As California Pursues Climate Solutions, Power Plants Are Nation’s Biggest Polluters

Media Releases

Environment California Research & Policy Center

Redlands, CA – On the heels of the third largest forest fire in California history, a new report from Environment California Research & Policy Center sheds light on the largest contributors to carbon pollution: power plants. Scientists predict that devastating fires like the Yosemite Rim Fire will become more frequent as global warming produces even hotter and drier summers.

“America’s dirtiest power plants are the elephant in the room when it comes to global warming,” said Emily Kirkland, Clean Energy Associate for Environment California Research & Policy Center. “If we want a cleaner, safer future for our kids, we can’t ignore power plants’ overwhelming contribution to global warming. Tackling the problem of climate change means cleaning up the dirtiest power plants.”

The report, titled America’s Dirtiest Power Plants, comes as the Obama administration readies a new set of rules to tackle global warming. It illustrates the scale of carbon pollution from California’s power sector and ranks California’s biggest carbon polluters. Environment California released the report in both Berkeley and Redlands, CA. The Berkeley release was held on the steps of UC Berkeley’s Sproul Plaza with Emily Waterhouse, Field Associate with Environment California Research & Policy Center, joined by Berkeley City Councilmember, Kriss Worthington and CalDem’s Director of Sustainability, Haley Broder. The Redlands release was held at the Crafton Hills College solar array in Yucaipa, joined by Redlands Mayor Pete Aguilar, San Bernardino Mayor Pat Morris, Jim Topoleski of the Redlands Fire Department and environmentalists. The speakers stood in front of hills that have been repeatedly threatened by wildfires, providing a clear reminder of the threats posed by global warming.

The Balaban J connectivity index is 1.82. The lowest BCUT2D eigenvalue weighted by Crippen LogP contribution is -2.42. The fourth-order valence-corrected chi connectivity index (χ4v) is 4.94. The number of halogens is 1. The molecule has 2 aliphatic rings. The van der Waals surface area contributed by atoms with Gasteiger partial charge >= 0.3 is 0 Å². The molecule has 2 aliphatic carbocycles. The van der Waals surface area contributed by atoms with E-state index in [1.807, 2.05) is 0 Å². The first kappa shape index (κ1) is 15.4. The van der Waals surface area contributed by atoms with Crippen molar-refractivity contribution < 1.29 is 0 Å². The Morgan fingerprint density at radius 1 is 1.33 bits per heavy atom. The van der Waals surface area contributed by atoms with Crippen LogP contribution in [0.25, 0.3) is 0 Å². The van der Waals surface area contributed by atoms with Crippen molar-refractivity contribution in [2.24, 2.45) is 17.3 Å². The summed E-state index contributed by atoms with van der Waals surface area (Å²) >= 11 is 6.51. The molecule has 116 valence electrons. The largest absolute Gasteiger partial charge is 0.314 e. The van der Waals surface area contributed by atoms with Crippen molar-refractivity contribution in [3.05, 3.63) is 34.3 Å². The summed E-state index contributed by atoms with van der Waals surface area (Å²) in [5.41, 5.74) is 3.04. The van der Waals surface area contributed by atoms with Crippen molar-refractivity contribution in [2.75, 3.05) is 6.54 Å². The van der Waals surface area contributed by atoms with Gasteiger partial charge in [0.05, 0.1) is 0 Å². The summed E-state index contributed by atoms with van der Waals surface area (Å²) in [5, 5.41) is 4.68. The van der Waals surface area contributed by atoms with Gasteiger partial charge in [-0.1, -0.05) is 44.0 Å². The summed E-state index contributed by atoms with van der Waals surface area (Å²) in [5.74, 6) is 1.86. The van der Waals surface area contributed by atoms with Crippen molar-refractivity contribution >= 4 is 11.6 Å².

“The United States Forest Service, Cal Fire, and the California Office of Emergency Services have all documented the impact of climate change on the frequency and intensity of wildfires. I am hopeful that practical steps can be taken to turn the tide and help in our ongoing battle to protect our communities,” said Fire Chief Jeff Frazier of the Redlands Fire Department.

Key findings from the report include:

  • America’s power plants are its single largest source of carbon pollution, responsible for 40 percent of emissions nationwide.
  • In California, the Mountainview Generating Station in Redlands is the most polluting power plant, followed by Delta Energy Center outside the Bay Area, Haynes Generating Station in Long Beach, Cosumnes Power Plant near Sacramento and Elk Hills Power Plant near Bakersfield.
  • The most carbon-polluting power plant in the nation – Georgia Power Company’s Scherer Plant – emits as much carbon pollution as 4.4 million cars.
  • Overall, California’s power plants produce as much carbon each year as 9.1 million cars.